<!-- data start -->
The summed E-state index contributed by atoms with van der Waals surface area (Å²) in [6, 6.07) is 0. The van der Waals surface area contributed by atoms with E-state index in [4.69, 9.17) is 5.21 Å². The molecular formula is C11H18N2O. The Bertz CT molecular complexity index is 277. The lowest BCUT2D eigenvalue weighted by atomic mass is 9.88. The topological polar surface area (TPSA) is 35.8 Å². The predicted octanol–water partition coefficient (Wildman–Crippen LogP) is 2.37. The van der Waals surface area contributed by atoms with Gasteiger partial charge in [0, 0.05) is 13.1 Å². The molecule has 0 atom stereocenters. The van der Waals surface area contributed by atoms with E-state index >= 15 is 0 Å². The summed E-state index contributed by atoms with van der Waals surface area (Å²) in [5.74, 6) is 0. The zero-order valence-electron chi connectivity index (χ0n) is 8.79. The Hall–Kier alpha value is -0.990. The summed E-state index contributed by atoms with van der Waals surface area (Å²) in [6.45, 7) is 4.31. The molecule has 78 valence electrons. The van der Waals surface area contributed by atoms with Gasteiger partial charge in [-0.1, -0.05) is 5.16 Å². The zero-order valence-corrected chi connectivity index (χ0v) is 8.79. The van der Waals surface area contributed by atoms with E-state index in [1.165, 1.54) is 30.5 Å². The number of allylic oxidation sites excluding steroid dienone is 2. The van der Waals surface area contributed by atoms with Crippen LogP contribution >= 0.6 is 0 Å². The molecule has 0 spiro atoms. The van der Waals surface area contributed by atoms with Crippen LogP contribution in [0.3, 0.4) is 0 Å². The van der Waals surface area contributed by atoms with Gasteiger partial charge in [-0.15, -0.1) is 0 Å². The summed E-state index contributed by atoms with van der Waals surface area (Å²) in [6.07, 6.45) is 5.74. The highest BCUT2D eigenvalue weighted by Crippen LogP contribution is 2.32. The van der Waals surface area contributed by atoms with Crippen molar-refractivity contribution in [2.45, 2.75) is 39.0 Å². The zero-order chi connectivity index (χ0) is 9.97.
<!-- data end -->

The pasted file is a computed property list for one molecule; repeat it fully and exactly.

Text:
The summed E-state index contributed by atoms with van der Waals surface area (Å²) in [6, 6.07) is 0. The van der Waals surface area contributed by atoms with E-state index in [4.69, 9.17) is 5.21 Å². The molecular formula is C11H18N2O. The Bertz CT molecular complexity index is 277. The lowest BCUT2D eigenvalue weighted by atomic mass is 9.88. The topological polar surface area (TPSA) is 35.8 Å². The predicted octanol–water partition coefficient (Wildman–Crippen LogP) is 2.37. The van der Waals surface area contributed by atoms with Gasteiger partial charge in [0, 0.05) is 13.1 Å². The molecule has 0 atom stereocenters. The van der Waals surface area contributed by atoms with E-state index >= 15 is 0 Å². The summed E-state index contributed by atoms with van der Waals surface area (Å²) in [5.74, 6) is 0. The zero-order valence-electron chi connectivity index (χ0n) is 8.79. The Hall–Kier alpha value is -0.990. The summed E-state index contributed by atoms with van der Waals surface area (Å²) in [6.45, 7) is 4.31. The molecule has 78 valence electrons. The van der Waals surface area contributed by atoms with Gasteiger partial charge in [-0.1, -0.05) is 5.16 Å². The zero-order valence-corrected chi connectivity index (χ0v) is 8.79. The van der Waals surface area contributed by atoms with E-state index in [1.165, 1.54) is 30.5 Å². The number of allylic oxidation sites excluding steroid dienone is 2. The van der Waals surface area contributed by atoms with Crippen LogP contribution >= 0.6 is 0 Å². The molecule has 0 spiro atoms. The van der Waals surface area contributed by atoms with Crippen LogP contribution in [0.3, 0.4) is 0 Å². The van der Waals surface area contributed by atoms with Gasteiger partial charge in [-0.15, -0.1) is 0 Å². The summed E-state index contributed by atoms with van der Waals surface area (Å²) in [6.07, 6.45) is 5.74. The highest BCUT2D eigenvalue weighted by Crippen LogP contribution is 2.32. The van der Waals surface area contributed by atoms with Crippen molar-refractivity contribution in [2.45, 2.75) is 39.0 Å². The zero-order chi connectivity index (χ0) is 9.97.